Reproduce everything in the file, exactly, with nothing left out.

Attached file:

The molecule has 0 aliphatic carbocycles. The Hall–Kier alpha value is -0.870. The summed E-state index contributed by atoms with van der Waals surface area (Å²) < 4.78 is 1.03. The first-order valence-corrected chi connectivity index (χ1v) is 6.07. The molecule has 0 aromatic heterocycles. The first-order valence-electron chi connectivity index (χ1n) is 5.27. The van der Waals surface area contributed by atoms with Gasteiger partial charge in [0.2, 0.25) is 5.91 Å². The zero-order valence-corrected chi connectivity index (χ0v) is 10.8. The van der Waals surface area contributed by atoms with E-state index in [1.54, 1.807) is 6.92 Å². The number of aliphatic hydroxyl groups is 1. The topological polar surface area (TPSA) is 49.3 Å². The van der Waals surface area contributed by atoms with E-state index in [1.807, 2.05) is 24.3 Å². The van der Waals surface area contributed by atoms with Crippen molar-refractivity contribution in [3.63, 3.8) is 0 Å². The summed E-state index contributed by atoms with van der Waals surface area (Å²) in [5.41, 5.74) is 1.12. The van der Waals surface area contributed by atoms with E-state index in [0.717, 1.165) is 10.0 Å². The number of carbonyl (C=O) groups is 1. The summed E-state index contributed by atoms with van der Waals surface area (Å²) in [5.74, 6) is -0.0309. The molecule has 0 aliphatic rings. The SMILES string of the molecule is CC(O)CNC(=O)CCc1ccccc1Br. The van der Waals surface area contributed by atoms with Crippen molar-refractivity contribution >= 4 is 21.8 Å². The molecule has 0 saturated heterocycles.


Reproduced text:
The molecule has 0 aliphatic carbocycles. The Hall–Kier alpha value is -0.870. The summed E-state index contributed by atoms with van der Waals surface area (Å²) < 4.78 is 1.03. The first-order valence-corrected chi connectivity index (χ1v) is 6.07. The molecule has 0 aromatic heterocycles. The first-order valence-electron chi connectivity index (χ1n) is 5.27. The van der Waals surface area contributed by atoms with Gasteiger partial charge in [0.2, 0.25) is 5.91 Å². The zero-order valence-corrected chi connectivity index (χ0v) is 10.8. The van der Waals surface area contributed by atoms with E-state index in [1.54, 1.807) is 6.92 Å². The number of aliphatic hydroxyl groups is 1. The topological polar surface area (TPSA) is 49.3 Å². The van der Waals surface area contributed by atoms with E-state index in [1.807, 2.05) is 24.3 Å². The van der Waals surface area contributed by atoms with Crippen molar-refractivity contribution in [3.63, 3.8) is 0 Å². The summed E-state index contributed by atoms with van der Waals surface area (Å²) in [5.41, 5.74) is 1.12. The van der Waals surface area contributed by atoms with E-state index in [0.717, 1.165) is 10.0 Å². The number of carbonyl (C=O) groups is 1. The summed E-state index contributed by atoms with van der Waals surface area (Å²) in [5.74, 6) is -0.0309. The molecule has 0 aliphatic rings. The SMILES string of the molecule is CC(O)CNC(=O)CCc1ccccc1Br. The van der Waals surface area contributed by atoms with Crippen molar-refractivity contribution >= 4 is 21.8 Å². The molecule has 0 saturated heterocycles.